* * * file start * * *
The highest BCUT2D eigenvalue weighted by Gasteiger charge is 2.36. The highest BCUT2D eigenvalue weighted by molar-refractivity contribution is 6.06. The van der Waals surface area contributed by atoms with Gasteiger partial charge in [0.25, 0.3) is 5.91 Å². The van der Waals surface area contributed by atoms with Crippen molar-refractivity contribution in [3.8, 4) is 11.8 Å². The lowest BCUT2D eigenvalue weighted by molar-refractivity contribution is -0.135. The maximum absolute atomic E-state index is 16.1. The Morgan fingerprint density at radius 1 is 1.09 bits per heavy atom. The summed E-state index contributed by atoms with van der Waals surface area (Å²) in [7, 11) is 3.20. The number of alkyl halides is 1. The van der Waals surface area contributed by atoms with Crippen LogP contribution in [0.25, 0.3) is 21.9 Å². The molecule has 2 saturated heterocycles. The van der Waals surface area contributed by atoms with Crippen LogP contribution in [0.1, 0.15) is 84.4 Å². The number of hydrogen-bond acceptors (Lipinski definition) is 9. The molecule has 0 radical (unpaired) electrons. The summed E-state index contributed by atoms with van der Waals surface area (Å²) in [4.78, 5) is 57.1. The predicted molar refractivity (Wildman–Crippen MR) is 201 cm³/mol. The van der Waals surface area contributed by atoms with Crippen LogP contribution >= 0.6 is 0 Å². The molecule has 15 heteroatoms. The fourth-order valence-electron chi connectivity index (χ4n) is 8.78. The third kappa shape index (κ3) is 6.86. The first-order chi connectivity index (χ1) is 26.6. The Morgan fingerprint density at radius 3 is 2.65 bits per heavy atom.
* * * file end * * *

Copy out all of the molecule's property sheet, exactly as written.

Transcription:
The highest BCUT2D eigenvalue weighted by Gasteiger charge is 2.36. The highest BCUT2D eigenvalue weighted by molar-refractivity contribution is 6.06. The van der Waals surface area contributed by atoms with Gasteiger partial charge in [0.25, 0.3) is 5.91 Å². The van der Waals surface area contributed by atoms with Crippen molar-refractivity contribution in [3.8, 4) is 11.8 Å². The lowest BCUT2D eigenvalue weighted by molar-refractivity contribution is -0.135. The maximum absolute atomic E-state index is 16.1. The Morgan fingerprint density at radius 1 is 1.09 bits per heavy atom. The summed E-state index contributed by atoms with van der Waals surface area (Å²) in [7, 11) is 3.20. The number of alkyl halides is 1. The van der Waals surface area contributed by atoms with Crippen LogP contribution in [0.25, 0.3) is 21.9 Å². The molecule has 2 saturated heterocycles. The van der Waals surface area contributed by atoms with Crippen LogP contribution in [0.1, 0.15) is 84.4 Å². The number of hydrogen-bond acceptors (Lipinski definition) is 9. The molecule has 0 radical (unpaired) electrons. The summed E-state index contributed by atoms with van der Waals surface area (Å²) in [4.78, 5) is 57.1. The predicted molar refractivity (Wildman–Crippen MR) is 201 cm³/mol. The van der Waals surface area contributed by atoms with Crippen LogP contribution >= 0.6 is 0 Å². The molecule has 15 heteroatoms. The fourth-order valence-electron chi connectivity index (χ4n) is 8.78. The third kappa shape index (κ3) is 6.86. The first-order chi connectivity index (χ1) is 26.6. The Morgan fingerprint density at radius 3 is 2.65 bits per heavy atom.